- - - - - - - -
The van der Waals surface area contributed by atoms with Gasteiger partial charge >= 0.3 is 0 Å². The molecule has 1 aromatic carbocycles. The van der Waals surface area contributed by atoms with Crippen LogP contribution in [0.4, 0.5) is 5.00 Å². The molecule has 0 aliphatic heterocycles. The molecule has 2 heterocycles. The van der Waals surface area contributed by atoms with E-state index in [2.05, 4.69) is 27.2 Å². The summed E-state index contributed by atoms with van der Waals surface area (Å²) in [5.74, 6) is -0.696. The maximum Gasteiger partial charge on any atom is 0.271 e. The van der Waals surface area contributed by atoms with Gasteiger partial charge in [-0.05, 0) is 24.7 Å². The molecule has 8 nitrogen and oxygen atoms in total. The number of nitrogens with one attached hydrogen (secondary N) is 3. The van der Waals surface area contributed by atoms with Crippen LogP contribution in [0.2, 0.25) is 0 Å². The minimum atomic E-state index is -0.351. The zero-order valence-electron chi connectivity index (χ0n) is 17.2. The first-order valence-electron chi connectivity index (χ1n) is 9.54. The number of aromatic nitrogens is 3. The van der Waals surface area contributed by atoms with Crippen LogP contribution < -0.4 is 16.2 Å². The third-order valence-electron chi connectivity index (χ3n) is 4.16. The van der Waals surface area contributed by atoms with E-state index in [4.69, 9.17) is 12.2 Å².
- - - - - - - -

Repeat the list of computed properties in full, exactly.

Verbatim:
The van der Waals surface area contributed by atoms with Gasteiger partial charge >= 0.3 is 0 Å². The molecule has 1 aromatic carbocycles. The van der Waals surface area contributed by atoms with Crippen LogP contribution in [0.4, 0.5) is 5.00 Å². The molecule has 0 aliphatic heterocycles. The molecule has 2 heterocycles. The van der Waals surface area contributed by atoms with E-state index in [2.05, 4.69) is 27.2 Å². The summed E-state index contributed by atoms with van der Waals surface area (Å²) in [5.74, 6) is -0.696. The maximum Gasteiger partial charge on any atom is 0.271 e. The van der Waals surface area contributed by atoms with Gasteiger partial charge in [-0.05, 0) is 24.7 Å². The molecule has 8 nitrogen and oxygen atoms in total. The number of nitrogens with one attached hydrogen (secondary N) is 3. The van der Waals surface area contributed by atoms with Crippen LogP contribution in [0.2, 0.25) is 0 Å². The minimum atomic E-state index is -0.351. The zero-order valence-electron chi connectivity index (χ0n) is 17.2. The first-order valence-electron chi connectivity index (χ1n) is 9.54. The number of aromatic nitrogens is 3. The van der Waals surface area contributed by atoms with Crippen LogP contribution < -0.4 is 16.2 Å². The third-order valence-electron chi connectivity index (χ3n) is 4.16. The van der Waals surface area contributed by atoms with E-state index in [4.69, 9.17) is 12.2 Å².